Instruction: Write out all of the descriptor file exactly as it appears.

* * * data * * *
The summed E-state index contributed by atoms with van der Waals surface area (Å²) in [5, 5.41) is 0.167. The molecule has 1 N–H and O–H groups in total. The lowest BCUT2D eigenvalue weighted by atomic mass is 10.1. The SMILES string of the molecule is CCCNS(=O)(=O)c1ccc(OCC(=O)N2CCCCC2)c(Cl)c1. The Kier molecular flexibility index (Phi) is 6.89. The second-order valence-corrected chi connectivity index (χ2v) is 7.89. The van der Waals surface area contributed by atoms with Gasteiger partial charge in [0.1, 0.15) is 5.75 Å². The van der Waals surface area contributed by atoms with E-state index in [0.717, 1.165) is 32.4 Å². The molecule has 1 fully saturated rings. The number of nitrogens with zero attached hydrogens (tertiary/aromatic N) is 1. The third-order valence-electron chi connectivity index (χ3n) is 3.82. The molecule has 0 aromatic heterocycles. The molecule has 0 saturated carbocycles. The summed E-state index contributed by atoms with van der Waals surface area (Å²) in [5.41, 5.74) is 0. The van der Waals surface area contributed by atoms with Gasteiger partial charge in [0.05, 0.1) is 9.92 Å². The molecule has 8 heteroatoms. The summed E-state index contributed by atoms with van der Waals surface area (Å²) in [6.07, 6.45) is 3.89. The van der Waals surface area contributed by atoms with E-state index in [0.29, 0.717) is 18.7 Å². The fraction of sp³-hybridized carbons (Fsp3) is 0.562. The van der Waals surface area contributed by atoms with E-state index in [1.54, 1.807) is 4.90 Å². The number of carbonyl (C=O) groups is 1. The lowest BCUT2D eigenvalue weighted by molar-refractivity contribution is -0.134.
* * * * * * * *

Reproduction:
The summed E-state index contributed by atoms with van der Waals surface area (Å²) in [5, 5.41) is 0.167. The molecule has 1 N–H and O–H groups in total. The lowest BCUT2D eigenvalue weighted by atomic mass is 10.1. The SMILES string of the molecule is CCCNS(=O)(=O)c1ccc(OCC(=O)N2CCCCC2)c(Cl)c1. The Kier molecular flexibility index (Phi) is 6.89. The second-order valence-corrected chi connectivity index (χ2v) is 7.89. The van der Waals surface area contributed by atoms with Gasteiger partial charge in [0.1, 0.15) is 5.75 Å². The van der Waals surface area contributed by atoms with E-state index in [0.717, 1.165) is 32.4 Å². The molecule has 1 fully saturated rings. The number of nitrogens with zero attached hydrogens (tertiary/aromatic N) is 1. The third-order valence-electron chi connectivity index (χ3n) is 3.82. The molecule has 0 aromatic heterocycles. The molecule has 0 saturated carbocycles. The summed E-state index contributed by atoms with van der Waals surface area (Å²) in [5.41, 5.74) is 0. The van der Waals surface area contributed by atoms with Gasteiger partial charge in [0.05, 0.1) is 9.92 Å². The molecule has 8 heteroatoms. The summed E-state index contributed by atoms with van der Waals surface area (Å²) in [6.07, 6.45) is 3.89. The van der Waals surface area contributed by atoms with E-state index in [0.29, 0.717) is 18.7 Å². The fraction of sp³-hybridized carbons (Fsp3) is 0.562. The van der Waals surface area contributed by atoms with E-state index in [1.54, 1.807) is 4.90 Å². The number of carbonyl (C=O) groups is 1. The lowest BCUT2D eigenvalue weighted by molar-refractivity contribution is -0.134.